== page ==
Is It Safe To Use Bug Spray?

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Tom Collins, MD

Your question:
My daughter is 10 1/2 months old. I'm wondering if it's okay to use bug spray on her (with DEET). Obviously I try as much as possible to keep her in the house but at times I'd like to have that added protection. Is it safe to put this on a child so young?

The pediatrician answers:
What a timely question, and a great chance to review guidelines for insect repellants. Your concerns about DEET are shared by lots of parents and pediatricians.

DEET is a very effective insect repellent, and repels, but does not kill, all insects and many ticks. It is available in many formulations, with concentrations from 5 to 100 percent. It is well absorbed across intact human skin; its penetration is enhanced when it is dissolved in 30 to 40 percent ethanol.

In a 2000 study, Jensen compared 22 percent DEET to other products, including DEET-impregnated wristbands, citronella candles, mosquito smoke coils, an ultraviolet insect-killing grid, a sonic mosquito repellent, and the mosquito plant, Pelargonium citrosum. DEET outperformed all the other tested products, as measured by number of mosquito bites as well as mosquito-landing rates. (The wristbands provided some beneficial effects, but did not protect other areas, such as the face and neck.)

Fradin found, in a 2002 study, that an increase in the concentration of DEET correlated with the duration of repellent effect. 4.75 percent DEET had a mean complete protection time of 88 minutes. 6.65 percent lasted a mean of 112 minutes. 20 percent worked for 234 minutes, and 23.6 percent had a mean protection time of 301 minutes ( range 200-360 minutes).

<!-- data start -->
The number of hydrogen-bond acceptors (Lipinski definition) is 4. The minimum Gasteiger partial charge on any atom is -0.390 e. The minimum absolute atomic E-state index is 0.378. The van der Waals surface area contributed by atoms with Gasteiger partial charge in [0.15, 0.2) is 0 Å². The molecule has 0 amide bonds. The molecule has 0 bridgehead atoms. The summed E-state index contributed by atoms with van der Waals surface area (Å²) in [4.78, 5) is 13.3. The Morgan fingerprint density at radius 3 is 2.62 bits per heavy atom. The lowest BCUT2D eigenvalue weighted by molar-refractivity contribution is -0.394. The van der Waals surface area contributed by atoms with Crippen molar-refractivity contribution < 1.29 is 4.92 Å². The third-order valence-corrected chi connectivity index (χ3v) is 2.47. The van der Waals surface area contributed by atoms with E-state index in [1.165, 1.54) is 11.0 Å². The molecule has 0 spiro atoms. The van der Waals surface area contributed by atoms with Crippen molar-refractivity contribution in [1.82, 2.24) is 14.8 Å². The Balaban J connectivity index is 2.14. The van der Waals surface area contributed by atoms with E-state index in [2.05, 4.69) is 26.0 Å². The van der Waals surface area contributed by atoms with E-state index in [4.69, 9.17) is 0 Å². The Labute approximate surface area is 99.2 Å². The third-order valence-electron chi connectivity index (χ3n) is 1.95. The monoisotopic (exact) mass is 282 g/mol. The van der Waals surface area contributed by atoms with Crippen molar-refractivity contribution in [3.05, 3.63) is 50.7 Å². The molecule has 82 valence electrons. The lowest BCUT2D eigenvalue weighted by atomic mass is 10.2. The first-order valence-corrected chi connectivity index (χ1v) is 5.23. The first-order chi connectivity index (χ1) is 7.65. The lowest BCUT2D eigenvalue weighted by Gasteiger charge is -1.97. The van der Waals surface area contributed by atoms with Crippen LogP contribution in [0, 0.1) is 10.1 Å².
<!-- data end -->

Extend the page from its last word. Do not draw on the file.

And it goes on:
All of the above implies that DEET is effective but none of it implies that it is danger-free. In 2001 and 2002, there were more than 5,300 annual reports of DEET exposure and subsequent adverse effects. There have been no DEET-associated deaths reported in the last seven years. (These figures from the American Association of Poison Control Centers Toxic Exposure Surveillance System.) So, DEET is effective but needs to be used carefully. The following recommendations are from the American Academy of Pediatrics:

  • DEET should not be used on infants less than two months old.
  • Young children should not apply DEET to themselves.
  • Wear long sleeves and pants where possible, and tuck them in. The repellent can be sprayed on the clothes.
  • Apply DEET sparingly only to exposed skin, and do not apply under clothing.
  • Do not use DEET on the hands of young children. Avoid the eye and mouth areas. (A hat sprayed with DEET might help.)
  • Do not apply DEET over cuts, wounds, or irritated skin, as this could dramatically increase its absorption.
  • Use products with 10 to 30 percent DEET, depending on the length of protection needed. (For example, if only 1-2 hours of protection is needed, a 10 percent product should prove sufficient.)
  • Apply DEET only once a day.
  • Avoid using sprays in enclosed areas or near food.
  • Wash treated skin with soap and water upon returning indoors. Wash treated clothing.
  • Avoid products that combine DEET with sunscreen due to the need for frequent sunscreen application.

    Take a few minutes for some precautions, and enjoy the summer.

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